‘Near and present danger’: Delta strain makes fixing hotel quarantine job #1

The Delta variant is a 'near and present danger' for Australia.

The Delta variant is a 'near and present danger' for Australia. Photo: Getty

The Australian government is under pressure to fix hotel quarantine amidst fears the nation is unprepared to handle the highly infectious Delta coronavirus variant.

New South Wales health minister Brad Hazzard labelled the strain a “near and present danger” given how easily it spread at Bondi Junction’s Westfield shopping centre recently.

“It is a virus that is a very capable of transmitting even when we have very fleeting proximity between the individual who is infectious and any of us who might be passing by,” Mr Hazzard told press on Saturday.

CCTV footage from the Westfield shopping centre showed that a man caught COVID-19 from an infected limousine driver by simply passing by him.

“Each had stood not far away from each other for a very short period of time and then it would appear that one of them possibly moved through the airspace that the other one had occupied,” Mr Hazzard said.

Several leading authorities, including the World Health Organisation, have warned the highly infectious Delta variant will soon become the dominant strain globally.

Infectious diseases expert Bill Bowtell, adjunct professor at the University of NSW, told The New Daily Australia was ill-prepared for handling the variant.

“We’re not ready. This variant is 60 per cent more infectious than the previous variant, it’s very serious and it’s a real danger to public health,” Adjunct Professor Bowtell said.

“A more infectious variant plus low vaccination rates at the beginning of winter is not very good,” he said.

This week WHO’s chief scientist Soumya Swaminathan told a news conference the world was facing ‘dynamic’ challenges because of the new coronavirus strain.

“The Delta variant is well on its way to becoming the dominant variant globally because of its significantly increased transmissibility,” Dr Swanithan said.

Dr Swaminathan also said the WHO wanted more data from well-conducted studies on the efficacy of vaccines used in different countries against the various strains that have emerged.

Considering the slow pace of the vaccine rollout coupled with the ongoing risk of hotel quarantine outbreaks, the Delta variant is a serious challenge for Australia, Adjunct Professor Bowtell said.

“The real danger is running a system of badly administered quarantine and expecting things are going to get better, not worse,” he said.

A meeting of National Cabinet has been brought forward to Monday as concerns grow over the limited supply of vaccines.

Adjunct Professor Bowtell said the premiers and Prime Minister need to immediately act to fix flaws in hotel quarantine.

“Australian policymaking is falling over in relation to quarantine and vaccination. It is just becoming a serious risk to public health to have these ‘groundhog day’ lockdowns,” he said.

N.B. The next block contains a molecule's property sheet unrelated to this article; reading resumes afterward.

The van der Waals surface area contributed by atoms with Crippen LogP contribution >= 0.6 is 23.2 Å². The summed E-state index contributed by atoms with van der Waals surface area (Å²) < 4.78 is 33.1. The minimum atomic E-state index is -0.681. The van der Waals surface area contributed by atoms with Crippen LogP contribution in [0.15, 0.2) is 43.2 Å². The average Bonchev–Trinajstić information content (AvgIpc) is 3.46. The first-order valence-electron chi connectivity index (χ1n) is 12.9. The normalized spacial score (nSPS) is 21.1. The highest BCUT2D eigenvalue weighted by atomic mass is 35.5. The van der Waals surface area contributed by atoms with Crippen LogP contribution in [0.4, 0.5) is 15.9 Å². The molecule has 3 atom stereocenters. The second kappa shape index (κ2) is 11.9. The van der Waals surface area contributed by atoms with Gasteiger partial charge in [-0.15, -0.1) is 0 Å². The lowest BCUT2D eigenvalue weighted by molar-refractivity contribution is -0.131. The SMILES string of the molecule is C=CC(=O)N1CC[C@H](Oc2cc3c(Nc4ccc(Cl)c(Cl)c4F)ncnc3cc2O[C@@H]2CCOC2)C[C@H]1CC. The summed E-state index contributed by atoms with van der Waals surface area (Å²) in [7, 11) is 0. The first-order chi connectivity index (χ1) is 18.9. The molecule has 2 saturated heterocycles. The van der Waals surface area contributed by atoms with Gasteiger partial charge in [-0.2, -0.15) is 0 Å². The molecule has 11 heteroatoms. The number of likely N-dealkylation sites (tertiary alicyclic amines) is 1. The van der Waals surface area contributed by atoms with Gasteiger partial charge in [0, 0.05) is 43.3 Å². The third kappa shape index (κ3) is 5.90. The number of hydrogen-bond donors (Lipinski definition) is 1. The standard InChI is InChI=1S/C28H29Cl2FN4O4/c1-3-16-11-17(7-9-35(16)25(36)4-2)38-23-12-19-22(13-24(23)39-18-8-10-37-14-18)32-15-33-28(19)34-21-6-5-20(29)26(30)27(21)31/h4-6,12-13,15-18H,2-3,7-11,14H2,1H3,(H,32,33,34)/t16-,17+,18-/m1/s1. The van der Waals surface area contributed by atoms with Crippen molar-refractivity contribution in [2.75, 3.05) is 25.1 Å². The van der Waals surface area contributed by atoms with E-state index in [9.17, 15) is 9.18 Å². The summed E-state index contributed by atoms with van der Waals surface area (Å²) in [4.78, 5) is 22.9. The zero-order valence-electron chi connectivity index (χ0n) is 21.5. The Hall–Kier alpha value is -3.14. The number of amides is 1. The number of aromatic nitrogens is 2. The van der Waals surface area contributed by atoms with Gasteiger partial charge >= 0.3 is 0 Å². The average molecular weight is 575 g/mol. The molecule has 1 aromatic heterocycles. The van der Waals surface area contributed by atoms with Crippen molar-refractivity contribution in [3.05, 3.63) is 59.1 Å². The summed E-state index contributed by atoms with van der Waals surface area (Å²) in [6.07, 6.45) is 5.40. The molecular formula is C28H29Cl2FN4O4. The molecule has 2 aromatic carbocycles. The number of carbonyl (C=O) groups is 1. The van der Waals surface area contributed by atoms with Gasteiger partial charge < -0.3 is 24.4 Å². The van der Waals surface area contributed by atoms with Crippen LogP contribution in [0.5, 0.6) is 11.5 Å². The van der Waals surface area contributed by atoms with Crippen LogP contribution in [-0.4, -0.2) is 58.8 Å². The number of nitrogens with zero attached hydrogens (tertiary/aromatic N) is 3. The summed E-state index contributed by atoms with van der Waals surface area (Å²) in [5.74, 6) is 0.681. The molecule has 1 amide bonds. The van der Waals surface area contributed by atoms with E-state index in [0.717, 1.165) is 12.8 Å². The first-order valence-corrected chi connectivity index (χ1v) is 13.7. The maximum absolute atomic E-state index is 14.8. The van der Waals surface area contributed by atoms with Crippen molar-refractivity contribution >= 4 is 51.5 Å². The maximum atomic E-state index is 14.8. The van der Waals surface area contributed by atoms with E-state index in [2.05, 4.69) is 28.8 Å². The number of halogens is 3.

‘It transmits in air. The debate is over’

One major issue in Australia’s public health response is that the scientific evidence the coronavirus can be spread through the air has largely been ignored, Adjunct Professor Bowtell argued.

Initially, the SARS-CoV-2 virus was thought to be spread by respiratory droplets. It wasn’t until the WHO revised its official position to acknowledge that it could also be airborne in May that other countries followed suit.

Health authorities in Australia are having trouble acknowledging the science has changed and airborne transmission is now regarded as the dominant way the virus spreads, Adjunct Professor Bowtell said.

“There is no debate. But it seems to be the basis of policy of the infectious control group,” he said.

“They said it didn’t transmit in hotels, well it did. It has transmitted in air in Westfield Bondi Junction by one person who walked past another person.

“It transmits in air. The debate is over.”

The Australian government has been repeatedly criticised by medical experts and frontline health workers for offering confusing or weak advice on the potential of airborne transmission.

A Department of Health webpage explaining how the coronavirus spreads makes no mention of airborne transmission and has not been updated since February 5.

In February, the Australian Medical Association urged the government to be more clear on the science behind airborne transmission.

“The experts advising government, the Infection Control Expert Group (ICEG), have continually played down airborne transmission in the spread of the virus in hotel and healthcare settings,” the AMA said.

In response to an ABC Fact Check article on the subject, the Department of Health defended its stance.

“Since the beginning of the COVID-19 pandemic, the Infection Control Expert Group (ICEG) has consistently recognised the potential for transmission of SARS-CoV-2 via aerosols in specific circumstances,” a statement from the department said.

To protect Australia until the vaccine rollout is complete, the policies need to follow the science and National Cabinet need to agree on updating hotel quarantine to keep the population safe, Adjunct Professor Bowtell said.

“Nature creates the virus, it doesn’t have brains. But politicians create decisions on vaccinations and quarantine,” he said.

“They are creating a greater risk for all Australians.”

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